G L W8So then tell me again what is the point of praying for
one's safety if ultimately the prayer has no effect on the outcome of the
situation. If you are implying that loved ones around us dying as part of our
personal growth, then you are way off base.
Beautifully written of a scary story with a happy ending. Love the fact that the
sheriff had a word of prayer before going forward with this search and rescue.
I believe in angels of all sorts, shapes and sizes. I believe our
ancestors are our guardian angels, and they do watch over us. I have felt their
presence many times. Those that believe, know. That's just MHO.
@Tyler D: I don't believe the answers are "obvious" at all.
Man's current understanding of science is a terribly important but
extremely limited version of God's science. Both have science. True
religion isn't magic. It's God's sharing of information with us.
Hopefully we will use it to better the human condition. "Name one"
statements are inconclusive in this realm. Not understanding or appreciating
the power of faith, a person has only a tiny portion of the facts. Much like a
teenager whose starting to learn a great deal and thinks he/she already knows
everything worth knowing.
It really doesn't matter where the thought about "angels" comes
from, if it helped the family of the little boy deal with his absence.Prayer and faith are not always going to resolve issues in the way those who
engage in their use WANT them to turn out, because the world is not designed to
work that way. Even those with the greatest faith in God are sometimes
disappointed. It's not because God is cruel or capricious, but because God
will not necessarily step in to change the natural outcome of things if it is
not necessary for his purpose or plan.That is a difficult concept
for most people who believe in a loving and caring God to grasp. But God is not
our servant and is not at our beck and call. We serve Him. Understanding that he
knows what is best for us and that this life will be difficult because its
purpose is for us to learn to live by faith, regardless of how painful it may
be, is one of the greatest lessons we can learn.
Bramabull,I've proved your point? Nope. Read my comment more carefully. God
sent us here to grow, to progress. Prayer is an essential ingredient in that
process. Just because an omniscient God knows how things will turn out; we
don't! Our growth is expanded when we learn to bring our will into
alignment with His. There is no force involved, as you suggest.We are all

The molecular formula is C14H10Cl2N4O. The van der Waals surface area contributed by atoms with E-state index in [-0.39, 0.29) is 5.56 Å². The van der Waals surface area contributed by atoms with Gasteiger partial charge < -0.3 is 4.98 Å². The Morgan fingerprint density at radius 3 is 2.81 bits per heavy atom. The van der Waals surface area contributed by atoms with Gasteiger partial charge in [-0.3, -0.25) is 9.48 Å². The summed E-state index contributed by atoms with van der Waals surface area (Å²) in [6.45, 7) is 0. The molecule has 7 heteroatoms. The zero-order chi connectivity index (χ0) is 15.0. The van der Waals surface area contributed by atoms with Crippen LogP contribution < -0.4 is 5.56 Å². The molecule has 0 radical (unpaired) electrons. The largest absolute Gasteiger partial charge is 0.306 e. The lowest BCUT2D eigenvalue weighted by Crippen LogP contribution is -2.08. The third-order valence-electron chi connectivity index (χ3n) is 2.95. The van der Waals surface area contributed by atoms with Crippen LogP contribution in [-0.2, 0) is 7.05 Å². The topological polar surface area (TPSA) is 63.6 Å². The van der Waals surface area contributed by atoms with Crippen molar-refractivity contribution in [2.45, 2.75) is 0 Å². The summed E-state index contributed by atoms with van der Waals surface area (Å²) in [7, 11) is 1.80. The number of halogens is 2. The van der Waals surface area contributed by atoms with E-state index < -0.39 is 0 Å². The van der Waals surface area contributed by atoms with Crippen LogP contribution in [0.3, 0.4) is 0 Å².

children under the care of a loving, patient father, who knows exactly what is
needed for us to grow. Just as a mortal father knows there are differences in
each of his children, God treats each of us in ways we may learn from whatever
happens to us in this mortal life. The rest is up to us. If we are patient, we
will "wait upon the Lord" to perform his work, knowing we'll be
blessed for doing so.
Angels that were mentioned in the story:Chance, the bloodhoundDead GrandparentsAll the volunteers who, many without knowing the
family, served them, if only to eliminate countless possibilities so their real
location could be discovered.Tyler: As far as science vs faith,
there are myriad miracles in the scriptures that have been able to be reproduced
by science. So God, who knows all science and the laws of nature can use those
laws to act on the faith of men who know only that He can do all.Example: The parting of the Red Sea, which saved the Israelites and wiped out
Pharaoh's armies. In recent years, science has been able, with focused
sound waves imperceptible to the human ear, to manipulate water and suspend it
in the air. Did Moses know this science? No. But he knew that God could do
it.As far as some prayers being answered and others not. The goal
is to align our will with God's. When my wife got Thyroid cancer, we
prayed that she would be healed, according to God's will. Passing through
the experience brought us huge unanticipated blessings. He saw the big picture.
We trusted Him.
@Gracie – “Scriptural accounts relate His appearance even to those
who hate Him.”Yes, the sacred books are filled with such
accounts as well as non-believers being “smited” in all sorts of
unpleasant ways for their disbelief.And those might be proofs of a
deity, but there doesn’t seem to be much (i.e., any) of this stuff going
on these days… I find that curious, don’t you?@Gracie
– “Why would I want to invest my time… if I didn't have
the faith to believe it would work?”The question was, do you
think your faith would be “necessary” in order for the math to work?
As to discounting something based on effectiveness (or accuracy, or
predictive power, etc.) we could literally fill volumes with respect to
religious faith, but I’ll sum it up this way:1.Name a
demonstrable fact that once had a religious explanation but has been superseded
by a scientific explanation. 2.Name a demonstrable fact that once
had a scientific explanation but now has a better (more effective) religious
explanation.The answers I hope are obvious… and I’ve
reached comment limit.
G L W8your comment proves my point. If god's will always trumps
our prayers, then what is the point to pray? If, ultimately, god gets the final
say, then our pleas go unanswered. If he wants a child to survive a cold night
lost, they will survive with or without anybody's prayers because it is
god's will. If god wants another child to not survive a similar scenario,
then they won't, with or without the prayers. Because his will ultimately
takes over no matter what or if we pray.
@Tyler D: "If there is an all-powerful being watching over us and taking a
personal interest in our lives, why is my belief in him necessary for him to
manifest himself in some way?"It isn't necessary, but
infinitely preferable. Scriptural accounts relate His appearance even to those
who hate Him. After multiple loving invitations to share in His goodness, and
the refusal of many of his children to do so and thereby increase their faith,
sometimes He or an angel (messenger) appears with a divine version of a
2'x4' to stop them from harming someone else, or to accomplish other